It’s #BlackOutTuesday, and we would like to encourage you to continuously educate yourself on the issues, especially with the current protests.
Practicing anti-racism is a continuous process that you should be working on each and every day, and it’s important to read up on race and racism to fully understand the issues.
We’ve gathered 10 books to educate yourself about race and racism below.
How to Be an Antiracist – Ibram X. Kendi
Historian Ibram X. Kendi’s book How to Be an Antiracist reroutes the discussion of racism to focus on the active deed of fighting against it, rather than looking at it as a passive opponent. Kendi looks at the ways racism and white supremacy enter both our public and private spheres, and explains to the reader exactly what antiracism looks like and what it would do.
American Lynching – Ashraf H.A. Rushdy
American Lynching sees Rushdy looking at a comprehensive, and carefully interpreted history, highlighting the ways it has changed over three centuries in America. It looks at mob violence in the United States and links it to white popular sovereignty.
So You Want To Talk About Race – Ijeoma Oluo
Ijeoma Oluo’s So You Want To Talk About Race is a New York Times best-selling novel that makes for a comprehensive, but accessible guide to making your way through difficult, but necessary conversations about race and racism. Looking at important topics like intersectionality, representation, privilege, and mass incarceration, this book is necessary for understanding different facets of race and racism.
White Fragility: Why It’s So Hard for White People to Talk about Racism – Robin DiAngelo
Anti-racist educator Robin DiAngelo’s book White Fragility looks at white people’s defensive, aggressive reaction to being confronted with racial inequality. Throughout the book, DiAngelo explains the idea of white fragility, highlights its related emotions and counterproductive behaviours, and explains how these behaviours reinforce ideas of white supremacy.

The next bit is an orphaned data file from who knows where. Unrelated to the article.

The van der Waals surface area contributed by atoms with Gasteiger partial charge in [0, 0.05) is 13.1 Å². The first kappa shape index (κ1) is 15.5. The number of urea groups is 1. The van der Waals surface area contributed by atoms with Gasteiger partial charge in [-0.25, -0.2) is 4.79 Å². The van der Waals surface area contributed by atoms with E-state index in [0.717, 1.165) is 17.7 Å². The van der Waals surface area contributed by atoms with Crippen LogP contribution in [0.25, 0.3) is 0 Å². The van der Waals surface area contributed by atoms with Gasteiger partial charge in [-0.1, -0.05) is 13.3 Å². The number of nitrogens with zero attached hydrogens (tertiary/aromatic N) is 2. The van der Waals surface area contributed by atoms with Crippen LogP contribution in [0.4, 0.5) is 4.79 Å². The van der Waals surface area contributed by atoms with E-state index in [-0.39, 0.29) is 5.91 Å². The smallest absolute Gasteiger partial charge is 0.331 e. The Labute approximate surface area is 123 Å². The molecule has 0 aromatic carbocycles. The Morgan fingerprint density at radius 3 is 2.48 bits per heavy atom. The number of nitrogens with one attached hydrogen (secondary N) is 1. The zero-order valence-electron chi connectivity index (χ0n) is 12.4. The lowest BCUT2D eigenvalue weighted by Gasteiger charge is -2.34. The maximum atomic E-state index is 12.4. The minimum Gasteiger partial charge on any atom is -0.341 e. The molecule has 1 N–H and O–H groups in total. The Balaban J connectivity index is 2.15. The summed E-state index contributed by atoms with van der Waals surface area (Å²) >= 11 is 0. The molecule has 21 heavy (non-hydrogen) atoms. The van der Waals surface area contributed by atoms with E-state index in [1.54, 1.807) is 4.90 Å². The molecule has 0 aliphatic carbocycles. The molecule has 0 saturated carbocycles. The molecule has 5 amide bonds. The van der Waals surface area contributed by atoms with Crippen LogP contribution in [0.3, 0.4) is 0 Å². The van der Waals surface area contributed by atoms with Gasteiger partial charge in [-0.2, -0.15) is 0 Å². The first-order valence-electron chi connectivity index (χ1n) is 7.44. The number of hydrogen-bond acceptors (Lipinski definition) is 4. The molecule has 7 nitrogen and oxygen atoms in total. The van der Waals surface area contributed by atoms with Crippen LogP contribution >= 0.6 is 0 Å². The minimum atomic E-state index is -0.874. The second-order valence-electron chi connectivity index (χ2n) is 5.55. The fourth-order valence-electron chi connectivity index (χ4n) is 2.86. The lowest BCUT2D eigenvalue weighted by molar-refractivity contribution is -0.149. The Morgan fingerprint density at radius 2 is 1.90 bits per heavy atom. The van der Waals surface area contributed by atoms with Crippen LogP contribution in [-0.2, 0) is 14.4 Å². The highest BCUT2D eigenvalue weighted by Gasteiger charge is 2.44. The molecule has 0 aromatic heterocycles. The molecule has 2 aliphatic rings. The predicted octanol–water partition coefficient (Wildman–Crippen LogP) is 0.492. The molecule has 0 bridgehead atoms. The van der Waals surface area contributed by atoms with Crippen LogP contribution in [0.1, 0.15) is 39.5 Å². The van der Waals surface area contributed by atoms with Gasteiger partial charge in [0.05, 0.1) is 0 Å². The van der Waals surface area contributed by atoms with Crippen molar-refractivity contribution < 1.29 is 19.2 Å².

The Fire This Time: A New Generation Speaks About Race – edited by Jesmyn Ward
The Fire This Time: A New Generation Speaks About Race, which is edited by National Book Award winner Jesmyn Ward, is a collection of pieces by several different authors looking at race in America in modern times. Inspired by James Baldwin’s 1963 book The Fire Next Time Ward’s book looks at where we were, where we are, and where we are headed.
Black Feminist Thought: Knowledge, Consciousness, and the Politics of Empowerment – Patricia Hill Collins
Sociology scholar Patricia Hill Collins’ book Black Feminist Thought is a key foundational text about black feminism that not only highlights black feminist theory, but also creates a framework for readers to understand black feminist thinkers before her like bell hooks and Audre Lorde.
This Bridge Called My Back: Writings by Radical Women of Color – edited by Cherríe Moraga and Gloria Anzaldúa
This Bridge Called My Back, which was originally published in 1981, was revolutionary for its time, as it brought together pieces from women of colour from diverse backgrounds in one collection. With essays, poetry, interviews, and criticism, authors like Audre Lorde, Toni Cade Bambara, and more looked at the ways non-white women are oppressed because of their race, ethnicity, sexuality, and class.
Sister Outsider: Essays and Speeches – Audre Lorde
Honestly, every single book by Audre Lorde should be on this list, but Sister Outsider is definitely a stand out. With 15 beautiful speeches and essays from Black lesbian feminist poet Lorde, this collection will make you completely rethink your mindset around feminism, race, power, sex, ageism, and homophobia.
Me and White Supremacy: Combat Racism, Change the World, and Become a Good Ancestor – Layla F. Saad
Educator and activist Layla F. Saad put out an Instagram challenge in 2018 that asked white people to truly confront their racist ideas and behaviours using a 28-day exercise that was led by a free workbook. Almost 100,000 people took part in the #meandwhitesupremacy challenge, and this book serves an extension of the original workbook.
The Possessive Investment in Whiteness: How White People Profit From Identity Politics – George Lipsitz
Black studies scholar George Lipsitz’s The Possessive Investment in Whiteness is an expansive, comprehensive analysis of the different ways that whiteness is valued and rewarded. Looking at the ways white people are entered through housing, education, employment, health care, and culture, this book examines white privilege.